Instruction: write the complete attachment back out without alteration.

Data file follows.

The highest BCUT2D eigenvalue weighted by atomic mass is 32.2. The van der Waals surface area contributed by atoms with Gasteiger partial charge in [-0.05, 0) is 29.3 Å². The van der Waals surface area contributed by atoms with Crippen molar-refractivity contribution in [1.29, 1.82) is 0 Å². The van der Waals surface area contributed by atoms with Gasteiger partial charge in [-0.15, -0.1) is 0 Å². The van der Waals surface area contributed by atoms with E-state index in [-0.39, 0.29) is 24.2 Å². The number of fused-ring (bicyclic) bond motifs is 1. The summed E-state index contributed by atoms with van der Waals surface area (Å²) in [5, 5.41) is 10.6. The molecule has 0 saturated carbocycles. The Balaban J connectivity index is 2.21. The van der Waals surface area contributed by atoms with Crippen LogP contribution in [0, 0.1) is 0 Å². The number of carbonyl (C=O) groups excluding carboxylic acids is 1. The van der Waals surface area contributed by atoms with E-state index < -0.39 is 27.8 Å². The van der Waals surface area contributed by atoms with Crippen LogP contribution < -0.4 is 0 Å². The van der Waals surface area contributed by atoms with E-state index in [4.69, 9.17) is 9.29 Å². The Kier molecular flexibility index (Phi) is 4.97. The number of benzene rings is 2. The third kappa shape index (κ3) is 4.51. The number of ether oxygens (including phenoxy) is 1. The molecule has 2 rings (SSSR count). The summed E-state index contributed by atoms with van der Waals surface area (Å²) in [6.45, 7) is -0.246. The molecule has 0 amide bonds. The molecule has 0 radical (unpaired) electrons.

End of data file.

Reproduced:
The highest BCUT2D eigenvalue weighted by atomic mass is 32.2. The van der Waals surface area contributed by atoms with Gasteiger partial charge in [-0.05, 0) is 29.3 Å². The van der Waals surface area contributed by atoms with Crippen molar-refractivity contribution in [1.29, 1.82) is 0 Å². The van der Waals surface area contributed by atoms with Gasteiger partial charge in [-0.15, -0.1) is 0 Å². The van der Waals surface area contributed by atoms with E-state index in [-0.39, 0.29) is 24.2 Å². The number of fused-ring (bicyclic) bond motifs is 1. The summed E-state index contributed by atoms with van der Waals surface area (Å²) in [5, 5.41) is 10.6. The molecule has 0 saturated carbocycles. The Balaban J connectivity index is 2.21. The van der Waals surface area contributed by atoms with Crippen LogP contribution in [0, 0.1) is 0 Å². The number of carbonyl (C=O) groups excluding carboxylic acids is 1. The van der Waals surface area contributed by atoms with E-state index < -0.39 is 27.8 Å². The van der Waals surface area contributed by atoms with Crippen LogP contribution < -0.4 is 0 Å². The van der Waals surface area contributed by atoms with E-state index in [4.69, 9.17) is 9.29 Å². The Kier molecular flexibility index (Phi) is 4.97. The number of benzene rings is 2. The third kappa shape index (κ3) is 4.51. The number of ether oxygens (including phenoxy) is 1. The molecule has 2 rings (SSSR count). The summed E-state index contributed by atoms with van der Waals surface area (Å²) in [6.45, 7) is -0.246. The molecule has 0 amide bonds. The molecule has 0 radical (unpaired) electrons.